As a large and diverse metropolis, Istanbul has fantastic cuisine options. Turkish cuisine is influenced by both Europe and Asia as well as the Middle East. We ate so much delicious food during our stay in Istanbul including fresh fruits and warm, savory dishes including cheese, meat, lentils, and chickpeas.
Our first meal in Istanbul was at Sahrap in Pera. We found the restaurant through TripAdvisor and arrived to a packed restaurant and festive atmosphere. Everyone was celebrating National Sovereignty and Children’s Day (see my last post for more info on the holiday). We were immediately greeted by celebrity chef Sahrap Soysal who told us how she was famous and had a TV show (I cannot imagine our faces walking into this festive neighborhood party hosted by a celebrity chef). Later we googled her to verify her celebrity and found a video of her show. Sure enough, she seems to be the Barefoot Contessa of Turkey! It was fun to unexpectedly meet a Turkish celebrity, especially on a national holiday. She was so sweet and even brought us homemade cookies for dessert. Everything we ate was delicious – I particularly enjoyed my salad with fried salmon and halloumi! What to order: Lamb shank with chickpeas, salad with crispy salmon and grilled halloumi, fig and pistachio with cream cake for dessert.
The next day, we had dinner at Old Ottoman Cafe, upon the recommendation of our Kiwi friends from Cappadocia. It was an authentic Turkish restaurant in a beautiful space. The friendly staff (who remembered our friends!) delighted in providing suggestions and brought us complimentary tea after our meal. What to order: Hummus with pastrami to start, bolognese meatball casserole, Ottoman special (baked lamb, mushroom, eggplant and cheese).
Our third dinner was at Ficcin in Pera. Ficcin specializes in Circassian cuisine. The Circassians were a people who lived in the North Caucasus during the Ottoman Empire and the cuisine reminded me of a cross between Turkish and Russian food. We ate at a table outside of the restaurant, but there was indoor seating as well. What to order: lentil balls, grilled Circassian cheese, Circassian meat pie, Circassian meat ravioli.
Our final dinner in Istanbul was one of my favorite meals and also happened to be the least expensive. Galata Kitchen is a bit hard to find in the Galata area, but is totally worth it. The restaurant offers healthy vegetarian, vegan, and meat dishes sourced with seasonal ingredients from local food markets. You’ll choose several small samples to fill up your plate. Our entire meal was only $12. What to order: Menu changes daily depending on what is available, but try the lentil balls, black-eyed pea salad, tabbouleh with pomegranate, stuffed pepper, and green beans with meat.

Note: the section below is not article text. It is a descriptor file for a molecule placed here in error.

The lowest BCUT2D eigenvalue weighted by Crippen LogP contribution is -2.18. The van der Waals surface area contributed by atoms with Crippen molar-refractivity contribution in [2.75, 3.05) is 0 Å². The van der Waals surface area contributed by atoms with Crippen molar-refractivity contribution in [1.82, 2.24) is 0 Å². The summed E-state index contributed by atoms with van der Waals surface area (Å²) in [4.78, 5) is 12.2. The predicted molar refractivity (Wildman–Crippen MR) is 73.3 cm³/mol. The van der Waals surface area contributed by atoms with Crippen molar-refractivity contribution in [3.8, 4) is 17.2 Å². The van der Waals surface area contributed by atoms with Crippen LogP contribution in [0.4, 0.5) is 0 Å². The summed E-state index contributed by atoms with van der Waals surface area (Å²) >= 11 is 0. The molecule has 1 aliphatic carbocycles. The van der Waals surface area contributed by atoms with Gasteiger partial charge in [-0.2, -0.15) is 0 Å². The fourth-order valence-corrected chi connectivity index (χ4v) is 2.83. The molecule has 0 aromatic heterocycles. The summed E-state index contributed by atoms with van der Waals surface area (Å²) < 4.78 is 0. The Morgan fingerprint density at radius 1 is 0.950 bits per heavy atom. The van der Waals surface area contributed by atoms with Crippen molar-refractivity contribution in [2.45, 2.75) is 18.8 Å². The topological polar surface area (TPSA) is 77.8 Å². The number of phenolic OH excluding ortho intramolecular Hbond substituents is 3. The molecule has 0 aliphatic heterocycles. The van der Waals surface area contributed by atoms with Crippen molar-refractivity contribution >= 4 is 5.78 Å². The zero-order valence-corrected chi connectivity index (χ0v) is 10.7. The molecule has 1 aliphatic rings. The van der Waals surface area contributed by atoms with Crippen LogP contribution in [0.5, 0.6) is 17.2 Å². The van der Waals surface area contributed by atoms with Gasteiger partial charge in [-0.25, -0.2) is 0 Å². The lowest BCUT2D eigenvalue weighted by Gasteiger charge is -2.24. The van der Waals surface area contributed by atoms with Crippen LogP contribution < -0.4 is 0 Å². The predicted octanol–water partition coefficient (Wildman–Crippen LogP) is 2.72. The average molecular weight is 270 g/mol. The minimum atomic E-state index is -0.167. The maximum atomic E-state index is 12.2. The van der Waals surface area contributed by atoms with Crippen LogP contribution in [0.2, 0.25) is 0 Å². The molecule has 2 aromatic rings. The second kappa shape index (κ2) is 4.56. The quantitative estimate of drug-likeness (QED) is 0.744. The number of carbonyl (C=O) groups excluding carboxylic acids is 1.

For a pick-me-up after visiting the Blue Mosque or Hagia Sofia, go for a Turkish coffee at the famous Pudding Shop Lale Restaurant across the street from both sites. Turkish coffee is thick; you can only drink about half before your cup is left with only grounds (not very drinkable in my opinion). Open since 1957, this restaurant was once a meeting place for tourists who wanted information on Turkey or who were traveling to Asia. The restaurant is filled with old photos and articles and still posts notes on the walls that travelers left for others. Some messages show someone asking for a ride while others show missed connections. It is such a fun place that really makes you feel as if you stepped into a time machine.
Another place to refuel while visiting the sites in Sultanahmet is Safir Et Teras. This cafe is located on the 4th and 5th floors above a carpet/lamp shop across the street from the Blue Mosque. After entering the shop, take the stairs or elevator to top floor. The 4th floor is nice if the weather is not cooperating, but the top floor is open and offers beautiful views of the Blue Mosque, Hagia Sofia, and the park between the two. We relaxed with Turkish Efes beers and delicious bread served with hummus and pastrami and yogurt sauce with spices.
One of our favorite meals was in young and trendy Ortaköy at the beautiful Ortaköy House Cafe (there is a great writeup about the restaurant in this article from Guide Istanbul). The restaurant is bright and airy, filled with greenery, fresh flowers, and sunshine. If the weather is nice, you can sit outside with a great view of the Bosphorus and the Ortaköy Mosque and on weekends, the restaurant has live DJ music. We loved our meal aside from the mincemeat pizza: the thin crust was a bit soggy from the meat. At the end of our meal, we noticed everyone around us ordered dessert and followed suit. I am so glad we did because dessert at House Cafe is a standout! What to order: Pear and prosciutto pizza, white chocolate raspberry cheesecake.
For breakfast, your best bet is to stop into a local bakery or cafe for some baked goods. Our favorites were the savory spinach, meat, or cheese pastries and bread-wrapped pastrami. Meshur Karaköy is a bakery chain located near our hotel, the Radisson Blu Pera, and was a daily hit!
Water – Water is safe to drink from the tap in Istanbul, but bottles are readily available and inexpensive so we generally drank bottled water.
Tipping – A tip of 10-15% of the bill is customary in top and mid-range establishments. In a cafe or budget eatery, a few extra coins will suffice.
Sahrap, No. 13, Asmalı Mescit, General Yazgan Sk., 34420 Beyoğlu
Old Ottoman Cafe, Prof. Kazım Gürkan Cad. Cağaloğlu Hamam Sk. No:17, 34110
Pudding Shop, Divanyolu Caddesi No:6, Sultanahmet, 34400
Safir et Teras, Sultanahmet Mh., Divan Yolu Cad. No:16, Fatih/İstanbul
Ficcin, İstiklal, Kallavi Sok. No:13 D:1, Beyoğlu
Ortakoy House Cafe, Salhane Sokak No. 1 Ortaköy
Galata Kitchen, Müeyyetzade. Mah., Tatar Beyi Sokak No. 9 B, 34425
Meshur Karaköy, Evliya Çelebi, Refik Saydam Cd., 34430